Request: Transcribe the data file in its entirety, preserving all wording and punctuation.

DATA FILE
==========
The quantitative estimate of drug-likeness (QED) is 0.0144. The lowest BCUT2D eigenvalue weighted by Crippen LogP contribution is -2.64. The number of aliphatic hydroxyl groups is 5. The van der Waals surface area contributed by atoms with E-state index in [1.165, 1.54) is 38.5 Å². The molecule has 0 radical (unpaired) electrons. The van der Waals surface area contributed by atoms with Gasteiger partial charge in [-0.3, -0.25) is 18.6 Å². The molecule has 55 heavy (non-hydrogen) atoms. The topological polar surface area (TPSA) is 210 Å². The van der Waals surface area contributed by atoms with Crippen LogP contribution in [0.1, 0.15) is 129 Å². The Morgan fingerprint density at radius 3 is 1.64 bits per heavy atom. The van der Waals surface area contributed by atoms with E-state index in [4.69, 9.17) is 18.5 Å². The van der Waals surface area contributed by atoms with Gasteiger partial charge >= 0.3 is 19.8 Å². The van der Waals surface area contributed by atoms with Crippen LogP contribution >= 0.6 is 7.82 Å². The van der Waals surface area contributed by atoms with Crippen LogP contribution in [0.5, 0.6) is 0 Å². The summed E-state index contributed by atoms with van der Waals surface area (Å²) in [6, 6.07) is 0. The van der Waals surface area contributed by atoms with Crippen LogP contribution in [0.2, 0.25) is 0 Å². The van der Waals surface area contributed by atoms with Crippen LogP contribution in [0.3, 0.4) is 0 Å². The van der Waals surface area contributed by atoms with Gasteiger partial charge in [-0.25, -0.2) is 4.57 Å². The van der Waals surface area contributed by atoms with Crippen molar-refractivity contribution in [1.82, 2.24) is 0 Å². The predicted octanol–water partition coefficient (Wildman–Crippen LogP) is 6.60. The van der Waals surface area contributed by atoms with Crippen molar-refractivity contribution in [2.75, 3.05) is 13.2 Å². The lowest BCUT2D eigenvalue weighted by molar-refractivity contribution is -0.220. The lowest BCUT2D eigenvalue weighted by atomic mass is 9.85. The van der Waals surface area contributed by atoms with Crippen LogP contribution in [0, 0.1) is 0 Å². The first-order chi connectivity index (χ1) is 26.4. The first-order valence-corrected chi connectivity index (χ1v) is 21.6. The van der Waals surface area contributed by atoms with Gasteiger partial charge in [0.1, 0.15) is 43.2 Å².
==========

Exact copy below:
The quantitative estimate of drug-likeness (QED) is 0.0144. The lowest BCUT2D eigenvalue weighted by Crippen LogP contribution is -2.64. The number of aliphatic hydroxyl groups is 5. The van der Waals surface area contributed by atoms with E-state index in [1.165, 1.54) is 38.5 Å². The molecule has 0 radical (unpaired) electrons. The van der Waals surface area contributed by atoms with Gasteiger partial charge in [-0.3, -0.25) is 18.6 Å². The molecule has 55 heavy (non-hydrogen) atoms. The topological polar surface area (TPSA) is 210 Å². The van der Waals surface area contributed by atoms with Crippen LogP contribution in [0.1, 0.15) is 129 Å². The Morgan fingerprint density at radius 3 is 1.64 bits per heavy atom. The van der Waals surface area contributed by atoms with E-state index in [4.69, 9.17) is 18.5 Å². The van der Waals surface area contributed by atoms with Gasteiger partial charge >= 0.3 is 19.8 Å². The van der Waals surface area contributed by atoms with Crippen LogP contribution >= 0.6 is 7.82 Å². The van der Waals surface area contributed by atoms with Crippen LogP contribution in [0.5, 0.6) is 0 Å². The summed E-state index contributed by atoms with van der Waals surface area (Å²) in [6, 6.07) is 0. The van der Waals surface area contributed by atoms with Crippen LogP contribution in [0.2, 0.25) is 0 Å². The van der Waals surface area contributed by atoms with Crippen LogP contribution in [0.3, 0.4) is 0 Å². The van der Waals surface area contributed by atoms with Gasteiger partial charge in [-0.25, -0.2) is 4.57 Å². The van der Waals surface area contributed by atoms with Crippen molar-refractivity contribution in [1.82, 2.24) is 0 Å². The predicted octanol–water partition coefficient (Wildman–Crippen LogP) is 6.60. The van der Waals surface area contributed by atoms with Crippen molar-refractivity contribution in [2.75, 3.05) is 13.2 Å². The lowest BCUT2D eigenvalue weighted by molar-refractivity contribution is -0.220. The lowest BCUT2D eigenvalue weighted by atomic mass is 9.85. The van der Waals surface area contributed by atoms with Crippen LogP contribution in [0, 0.1) is 0 Å². The first-order chi connectivity index (χ1) is 26.4. The first-order valence-corrected chi connectivity index (χ1v) is 21.6. The van der Waals surface area contributed by atoms with Gasteiger partial charge in [0.1, 0.15) is 43.2 Å².